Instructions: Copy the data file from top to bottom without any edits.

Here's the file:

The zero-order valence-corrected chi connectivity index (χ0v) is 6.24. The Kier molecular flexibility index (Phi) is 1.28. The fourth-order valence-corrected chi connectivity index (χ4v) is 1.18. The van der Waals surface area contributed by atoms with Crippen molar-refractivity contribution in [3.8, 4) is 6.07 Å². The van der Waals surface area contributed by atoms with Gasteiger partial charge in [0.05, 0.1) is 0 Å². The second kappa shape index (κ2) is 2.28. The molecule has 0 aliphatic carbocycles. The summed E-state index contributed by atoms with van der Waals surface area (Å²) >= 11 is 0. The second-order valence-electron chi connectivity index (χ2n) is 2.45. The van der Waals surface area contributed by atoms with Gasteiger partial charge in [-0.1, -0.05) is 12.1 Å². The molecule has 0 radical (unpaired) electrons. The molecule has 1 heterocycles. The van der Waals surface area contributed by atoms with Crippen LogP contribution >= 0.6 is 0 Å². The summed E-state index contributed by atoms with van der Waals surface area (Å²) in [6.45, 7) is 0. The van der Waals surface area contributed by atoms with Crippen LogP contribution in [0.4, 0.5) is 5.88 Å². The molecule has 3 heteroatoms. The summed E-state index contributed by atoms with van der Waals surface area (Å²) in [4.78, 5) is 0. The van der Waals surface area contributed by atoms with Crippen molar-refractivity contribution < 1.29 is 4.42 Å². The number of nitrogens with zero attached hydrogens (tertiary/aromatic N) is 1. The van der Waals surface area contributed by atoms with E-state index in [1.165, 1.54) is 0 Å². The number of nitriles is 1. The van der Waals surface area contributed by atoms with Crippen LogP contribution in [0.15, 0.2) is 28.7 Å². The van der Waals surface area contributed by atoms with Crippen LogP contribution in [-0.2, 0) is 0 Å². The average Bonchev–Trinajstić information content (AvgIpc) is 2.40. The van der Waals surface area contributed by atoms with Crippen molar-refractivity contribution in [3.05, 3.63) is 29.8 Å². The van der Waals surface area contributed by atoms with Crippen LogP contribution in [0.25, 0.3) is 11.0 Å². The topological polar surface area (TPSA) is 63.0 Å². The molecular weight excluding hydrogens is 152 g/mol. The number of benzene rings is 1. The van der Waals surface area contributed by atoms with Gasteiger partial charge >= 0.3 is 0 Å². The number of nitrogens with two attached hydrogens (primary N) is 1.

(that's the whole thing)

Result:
The zero-order valence-corrected chi connectivity index (χ0v) is 6.24. The Kier molecular flexibility index (Phi) is 1.28. The fourth-order valence-corrected chi connectivity index (χ4v) is 1.18. The van der Waals surface area contributed by atoms with Crippen molar-refractivity contribution in [3.8, 4) is 6.07 Å². The van der Waals surface area contributed by atoms with Gasteiger partial charge in [0.05, 0.1) is 0 Å². The second kappa shape index (κ2) is 2.28. The molecule has 0 aliphatic carbocycles. The summed E-state index contributed by atoms with van der Waals surface area (Å²) >= 11 is 0. The second-order valence-electron chi connectivity index (χ2n) is 2.45. The van der Waals surface area contributed by atoms with Gasteiger partial charge in [-0.1, -0.05) is 12.1 Å². The molecule has 0 radical (unpaired) electrons. The molecule has 1 heterocycles. The van der Waals surface area contributed by atoms with Crippen LogP contribution >= 0.6 is 0 Å². The summed E-state index contributed by atoms with van der Waals surface area (Å²) in [6.45, 7) is 0. The van der Waals surface area contributed by atoms with Crippen LogP contribution in [0.4, 0.5) is 5.88 Å². The molecule has 3 heteroatoms. The summed E-state index contributed by atoms with van der Waals surface area (Å²) in [4.78, 5) is 0. The van der Waals surface area contributed by atoms with Crippen molar-refractivity contribution < 1.29 is 4.42 Å². The number of nitrogens with zero attached hydrogens (tertiary/aromatic N) is 1. The van der Waals surface area contributed by atoms with E-state index in [1.165, 1.54) is 0 Å². The number of nitriles is 1. The van der Waals surface area contributed by atoms with Crippen LogP contribution in [0.15, 0.2) is 28.7 Å². The van der Waals surface area contributed by atoms with Crippen LogP contribution in [-0.2, 0) is 0 Å². The average Bonchev–Trinajstić information content (AvgIpc) is 2.40. The van der Waals surface area contributed by atoms with Crippen molar-refractivity contribution in [3.05, 3.63) is 29.8 Å². The van der Waals surface area contributed by atoms with Crippen LogP contribution in [0.25, 0.3) is 11.0 Å². The topological polar surface area (TPSA) is 63.0 Å². The molecular weight excluding hydrogens is 152 g/mol. The number of benzene rings is 1. The van der Waals surface area contributed by atoms with Gasteiger partial charge >= 0.3 is 0 Å². The number of nitrogens with two attached hydrogens (primary N) is 1.